By Manuel E. Yepe
Exclusive for the daily POR ESTO! of Merida, Mexico.
Translated and edited by Walter Lippmann.
At the head of a protest march against the president of Haiti last week, a demonstrator carried a large wooden cross bearing the flags of Canada, France and the United States, the three nations that the demonstrators identify as underpinnings of support for President Jovenel Moise’s regime, in recognition of his role in the 2004 coup.
Almost completely ignored by the mainstream media, the Haitian people are constantly criticizing the Canadian government for this unobjective stance on their country’s political reality. Repeatedly, since Jean-Bertrand Aristide’s government was overthrown in 2004, demonstrators have carried posters reproaching Canadian policy or have gathered in front of the Canadian Embassy in Port-au-Prince. The newspapers Haiti Progrès and Haiti Liberté of the Caribbean nation describe Canada as an “occupying force,” a “coup supporter” or simply an “imperialist” nation.
During months of popular protests, Canada continues to be hostile to the demonstrators, who represent the majority of an impoverished population. A recent investigation by the Haitian High Court of Accounts looking into corruption and administrative disputes has revived the popular movement fighting for the overthrow of Haiti’s “Canadian-backed” president.
In the current year, there have been numerous protests – including a week-long general strike in February – demanding accountability of public officials. It is alleged that the main reason Moise remains in power is that he has the support of the Core Group of Friends of Haiti, made up of the ambassadors of Canada, USA, France, Brazil, and Germany, as well as representatives of Spain, the European Union, and the discredited OAS.
The Core Group had issued a brief statement of support for Moise calling for “a broad national discussion, without preconditions,” which was the position that Canadian officials had repeatedly expressed in recent weeks. The opposition had rejected such a negotiation with Moise on the grounds that it would amount to abandoning protests to negotiate with a corrupt and illegitimate president that few Haitians supported.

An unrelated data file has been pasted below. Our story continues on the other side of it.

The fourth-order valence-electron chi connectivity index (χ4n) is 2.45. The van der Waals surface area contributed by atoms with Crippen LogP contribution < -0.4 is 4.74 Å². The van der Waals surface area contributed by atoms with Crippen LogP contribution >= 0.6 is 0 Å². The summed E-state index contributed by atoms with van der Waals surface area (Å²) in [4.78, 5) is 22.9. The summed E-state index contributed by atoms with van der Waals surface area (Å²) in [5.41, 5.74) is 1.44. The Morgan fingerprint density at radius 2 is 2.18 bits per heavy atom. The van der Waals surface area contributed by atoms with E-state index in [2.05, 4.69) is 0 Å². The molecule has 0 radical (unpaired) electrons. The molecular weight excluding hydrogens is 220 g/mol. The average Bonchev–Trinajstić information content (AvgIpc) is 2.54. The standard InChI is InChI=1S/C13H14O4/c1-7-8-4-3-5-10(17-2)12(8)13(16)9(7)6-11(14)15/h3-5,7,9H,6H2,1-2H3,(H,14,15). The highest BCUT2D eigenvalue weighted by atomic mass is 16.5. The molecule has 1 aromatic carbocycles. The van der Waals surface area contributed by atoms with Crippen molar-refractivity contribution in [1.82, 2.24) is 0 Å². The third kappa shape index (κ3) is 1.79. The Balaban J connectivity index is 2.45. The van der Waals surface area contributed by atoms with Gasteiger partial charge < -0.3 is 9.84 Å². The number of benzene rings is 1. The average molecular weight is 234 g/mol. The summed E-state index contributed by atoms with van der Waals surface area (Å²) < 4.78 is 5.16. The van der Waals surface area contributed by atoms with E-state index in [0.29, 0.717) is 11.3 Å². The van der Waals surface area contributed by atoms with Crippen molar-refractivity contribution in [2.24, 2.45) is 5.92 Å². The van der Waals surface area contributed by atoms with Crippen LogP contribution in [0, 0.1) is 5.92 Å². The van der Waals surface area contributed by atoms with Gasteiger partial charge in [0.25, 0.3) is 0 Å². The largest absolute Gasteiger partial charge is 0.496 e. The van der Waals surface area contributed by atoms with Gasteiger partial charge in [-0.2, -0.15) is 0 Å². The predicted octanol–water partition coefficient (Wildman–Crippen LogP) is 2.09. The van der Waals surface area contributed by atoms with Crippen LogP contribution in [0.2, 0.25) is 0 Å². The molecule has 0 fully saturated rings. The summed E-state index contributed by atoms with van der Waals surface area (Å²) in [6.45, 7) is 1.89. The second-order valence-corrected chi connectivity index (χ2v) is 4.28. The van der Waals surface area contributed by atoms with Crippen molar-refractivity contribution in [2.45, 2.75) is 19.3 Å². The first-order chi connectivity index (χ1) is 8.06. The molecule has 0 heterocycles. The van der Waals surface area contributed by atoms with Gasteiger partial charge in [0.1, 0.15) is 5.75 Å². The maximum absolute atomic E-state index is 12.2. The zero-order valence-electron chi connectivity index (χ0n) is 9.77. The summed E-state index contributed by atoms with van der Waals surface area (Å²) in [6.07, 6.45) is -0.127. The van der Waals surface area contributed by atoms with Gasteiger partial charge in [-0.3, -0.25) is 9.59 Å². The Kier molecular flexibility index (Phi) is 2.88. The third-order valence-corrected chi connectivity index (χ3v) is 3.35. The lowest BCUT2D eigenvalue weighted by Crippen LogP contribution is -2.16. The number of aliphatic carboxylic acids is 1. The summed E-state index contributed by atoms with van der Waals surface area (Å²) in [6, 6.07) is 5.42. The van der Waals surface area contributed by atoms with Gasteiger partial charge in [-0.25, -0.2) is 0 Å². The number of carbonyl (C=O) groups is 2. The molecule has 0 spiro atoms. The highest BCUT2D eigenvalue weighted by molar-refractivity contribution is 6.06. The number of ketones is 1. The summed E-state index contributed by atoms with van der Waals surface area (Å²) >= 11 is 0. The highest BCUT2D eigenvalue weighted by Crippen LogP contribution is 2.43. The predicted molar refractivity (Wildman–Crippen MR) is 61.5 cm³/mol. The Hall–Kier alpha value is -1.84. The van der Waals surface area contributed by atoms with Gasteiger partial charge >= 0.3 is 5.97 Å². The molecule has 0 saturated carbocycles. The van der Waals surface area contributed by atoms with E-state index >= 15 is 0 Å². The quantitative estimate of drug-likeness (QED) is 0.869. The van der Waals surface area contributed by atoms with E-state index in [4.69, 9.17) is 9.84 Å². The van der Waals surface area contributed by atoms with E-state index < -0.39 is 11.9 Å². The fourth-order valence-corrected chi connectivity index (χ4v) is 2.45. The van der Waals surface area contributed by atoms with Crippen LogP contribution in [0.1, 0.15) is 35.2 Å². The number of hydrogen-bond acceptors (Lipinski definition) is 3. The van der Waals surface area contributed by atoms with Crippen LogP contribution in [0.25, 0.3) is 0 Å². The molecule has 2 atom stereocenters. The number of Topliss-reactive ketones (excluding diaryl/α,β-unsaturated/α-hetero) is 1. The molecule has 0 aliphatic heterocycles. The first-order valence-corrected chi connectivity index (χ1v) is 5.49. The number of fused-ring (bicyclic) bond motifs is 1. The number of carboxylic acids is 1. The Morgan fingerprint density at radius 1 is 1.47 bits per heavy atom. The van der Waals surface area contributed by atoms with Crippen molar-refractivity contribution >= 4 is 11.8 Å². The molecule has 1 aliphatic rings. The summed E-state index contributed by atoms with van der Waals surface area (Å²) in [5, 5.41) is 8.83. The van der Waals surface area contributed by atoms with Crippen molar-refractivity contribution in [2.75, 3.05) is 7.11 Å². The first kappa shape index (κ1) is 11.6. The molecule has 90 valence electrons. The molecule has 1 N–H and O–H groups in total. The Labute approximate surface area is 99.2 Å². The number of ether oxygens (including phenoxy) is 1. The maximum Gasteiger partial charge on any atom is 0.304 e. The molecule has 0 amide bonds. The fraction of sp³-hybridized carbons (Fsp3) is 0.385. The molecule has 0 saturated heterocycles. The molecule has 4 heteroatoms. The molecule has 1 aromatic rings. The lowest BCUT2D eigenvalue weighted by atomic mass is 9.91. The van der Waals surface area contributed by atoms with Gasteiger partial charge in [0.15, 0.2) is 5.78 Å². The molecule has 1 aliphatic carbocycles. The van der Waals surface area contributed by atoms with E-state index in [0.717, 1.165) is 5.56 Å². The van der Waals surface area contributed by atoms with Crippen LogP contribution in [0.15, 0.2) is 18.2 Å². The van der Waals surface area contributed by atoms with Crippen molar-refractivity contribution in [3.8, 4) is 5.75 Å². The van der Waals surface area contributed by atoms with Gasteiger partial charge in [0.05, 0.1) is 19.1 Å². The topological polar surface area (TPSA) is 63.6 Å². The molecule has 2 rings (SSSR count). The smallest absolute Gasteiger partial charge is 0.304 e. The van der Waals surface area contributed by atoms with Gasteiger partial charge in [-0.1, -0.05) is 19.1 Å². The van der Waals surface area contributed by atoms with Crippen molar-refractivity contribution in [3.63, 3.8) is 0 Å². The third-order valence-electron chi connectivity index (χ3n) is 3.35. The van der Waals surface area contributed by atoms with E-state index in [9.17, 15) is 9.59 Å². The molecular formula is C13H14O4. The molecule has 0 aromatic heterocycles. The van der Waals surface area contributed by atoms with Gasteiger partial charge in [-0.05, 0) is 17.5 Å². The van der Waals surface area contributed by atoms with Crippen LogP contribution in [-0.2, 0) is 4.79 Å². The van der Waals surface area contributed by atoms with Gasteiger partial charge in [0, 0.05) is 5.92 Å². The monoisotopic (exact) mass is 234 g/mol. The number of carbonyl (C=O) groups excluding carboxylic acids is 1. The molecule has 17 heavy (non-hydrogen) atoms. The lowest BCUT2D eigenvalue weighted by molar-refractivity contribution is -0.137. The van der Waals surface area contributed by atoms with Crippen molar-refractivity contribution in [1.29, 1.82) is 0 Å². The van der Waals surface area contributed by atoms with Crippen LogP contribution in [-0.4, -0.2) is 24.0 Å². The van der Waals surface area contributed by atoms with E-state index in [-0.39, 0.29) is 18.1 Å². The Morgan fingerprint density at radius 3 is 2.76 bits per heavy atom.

Another indication of the Core Group’s political orientation has been its May 30 statement “condemning acts of degradation committed against the Senate,” referring to a group of opposition senators earlier that day removing some furniture and placing it on the lawn of Parliament in order to block the ratification of the interim prime minister.
Canada’s ambassador, André Frenette, for his part, tweeted that “Canada condemns acts of vandalism in the Senate… because they go against democratic principles.
But it was noted that Frenette and the Core Group had not tweeted or published any statement against the recent murder of journalist Pétion Rospide, who had been reporting on police corruption and violence. Nor did they refer to the outcome of the commission that held President Moise responsible for the theft of public funds as well as the recent UN report confirming the country’s government’s involvement in a terrible massacre that took place in Port-au-Prince’s La Saline neighborhood in mid-November.
Recent statements by the Canadian government and the Core Group completely ignore arguments about Moise’s electoral illegitimacy and minimize the magnitude of corruption and violence against demonstrators.
Worse still, it is argued that Canadian officials promoted and often applauded the police forces responsible for many abuses. To the delight of the country’s most class-conscious elite, Ottawa had taken the lead in strengthening the repressive arm of the Haitian state following the expulsion of former President Aristide.
An RCMP officer heads the police component of the 1,200-strong United Nations Mission for Justice in Haiti (MINUJUSTH).
At the end of May, Canada’s ambassador to the UN, Marc-André Blanchard, led a delegation from the United Nations Economic and Social Council in Haiti. On his return to New York, he proposed creating a “robust” mission to continue the work of MINUJUSTH after its scheduled conclusion in October. Canadian officials lead the campaign to extend the 15-year United Nations occupation that took over the troops of the United States, France and Canada that overthrew the Aristide government and, among other horrors, were responsible for the introduction of cholera into Haiti, which has killed more than a million people from the glorious but suffering Caribbean country.
By Manuel E. Yepe
Exclusive for the daily POR ESTO! of Merida, Mexico.
Translated and edited by Walter Lippmann for CubaNews.